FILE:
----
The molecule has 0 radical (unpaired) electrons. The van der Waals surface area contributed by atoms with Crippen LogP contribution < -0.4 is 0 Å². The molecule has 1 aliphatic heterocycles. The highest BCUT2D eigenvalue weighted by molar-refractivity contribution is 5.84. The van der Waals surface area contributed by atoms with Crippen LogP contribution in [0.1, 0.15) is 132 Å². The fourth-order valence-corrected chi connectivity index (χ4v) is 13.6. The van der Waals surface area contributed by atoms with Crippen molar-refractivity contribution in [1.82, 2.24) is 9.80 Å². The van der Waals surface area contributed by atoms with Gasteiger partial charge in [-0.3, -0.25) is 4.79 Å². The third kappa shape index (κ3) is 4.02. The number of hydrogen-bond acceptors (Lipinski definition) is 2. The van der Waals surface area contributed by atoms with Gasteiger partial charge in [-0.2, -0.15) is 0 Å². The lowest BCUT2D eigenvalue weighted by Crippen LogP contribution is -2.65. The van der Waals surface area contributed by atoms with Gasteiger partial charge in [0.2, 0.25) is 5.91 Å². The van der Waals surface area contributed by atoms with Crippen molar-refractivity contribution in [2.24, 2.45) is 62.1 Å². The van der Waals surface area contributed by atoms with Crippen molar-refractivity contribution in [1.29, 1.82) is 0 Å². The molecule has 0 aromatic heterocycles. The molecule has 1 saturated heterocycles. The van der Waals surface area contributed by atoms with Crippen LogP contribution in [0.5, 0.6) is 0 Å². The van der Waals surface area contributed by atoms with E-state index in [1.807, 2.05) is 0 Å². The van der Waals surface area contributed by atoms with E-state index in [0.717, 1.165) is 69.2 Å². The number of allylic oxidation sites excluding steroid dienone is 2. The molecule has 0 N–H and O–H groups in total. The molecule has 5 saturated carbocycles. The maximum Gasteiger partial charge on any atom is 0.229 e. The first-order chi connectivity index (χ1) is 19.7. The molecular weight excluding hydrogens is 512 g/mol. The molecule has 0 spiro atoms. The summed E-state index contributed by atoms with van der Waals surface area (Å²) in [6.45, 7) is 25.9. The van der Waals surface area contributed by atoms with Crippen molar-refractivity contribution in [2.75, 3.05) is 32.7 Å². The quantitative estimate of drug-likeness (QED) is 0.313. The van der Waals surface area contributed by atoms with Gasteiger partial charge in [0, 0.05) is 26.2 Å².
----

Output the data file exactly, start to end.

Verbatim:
The molecule has 0 radical (unpaired) electrons. The van der Waals surface area contributed by atoms with Crippen LogP contribution < -0.4 is 0 Å². The molecule has 1 aliphatic heterocycles. The highest BCUT2D eigenvalue weighted by molar-refractivity contribution is 5.84. The van der Waals surface area contributed by atoms with Crippen LogP contribution in [0.1, 0.15) is 132 Å². The fourth-order valence-corrected chi connectivity index (χ4v) is 13.6. The van der Waals surface area contributed by atoms with Crippen molar-refractivity contribution in [1.82, 2.24) is 9.80 Å². The van der Waals surface area contributed by atoms with Gasteiger partial charge in [-0.3, -0.25) is 4.79 Å². The third kappa shape index (κ3) is 4.02. The number of hydrogen-bond acceptors (Lipinski definition) is 2. The van der Waals surface area contributed by atoms with Gasteiger partial charge in [-0.2, -0.15) is 0 Å². The lowest BCUT2D eigenvalue weighted by Crippen LogP contribution is -2.65. The van der Waals surface area contributed by atoms with Gasteiger partial charge in [0.2, 0.25) is 5.91 Å². The van der Waals surface area contributed by atoms with Crippen molar-refractivity contribution in [2.24, 2.45) is 62.1 Å². The van der Waals surface area contributed by atoms with Crippen molar-refractivity contribution in [1.29, 1.82) is 0 Å². The molecule has 0 aromatic heterocycles. The molecule has 1 saturated heterocycles. The van der Waals surface area contributed by atoms with Crippen LogP contribution in [0.5, 0.6) is 0 Å². The van der Waals surface area contributed by atoms with E-state index in [1.807, 2.05) is 0 Å². The van der Waals surface area contributed by atoms with E-state index in [0.717, 1.165) is 69.2 Å². The number of allylic oxidation sites excluding steroid dienone is 2. The molecule has 0 N–H and O–H groups in total. The molecule has 5 saturated carbocycles. The maximum Gasteiger partial charge on any atom is 0.229 e. The first-order chi connectivity index (χ1) is 19.7. The molecular weight excluding hydrogens is 512 g/mol. The molecule has 0 spiro atoms. The summed E-state index contributed by atoms with van der Waals surface area (Å²) in [6.45, 7) is 25.9. The van der Waals surface area contributed by atoms with Crippen molar-refractivity contribution in [2.75, 3.05) is 32.7 Å². The quantitative estimate of drug-likeness (QED) is 0.313. The van der Waals surface area contributed by atoms with Gasteiger partial charge in [0, 0.05) is 26.2 Å².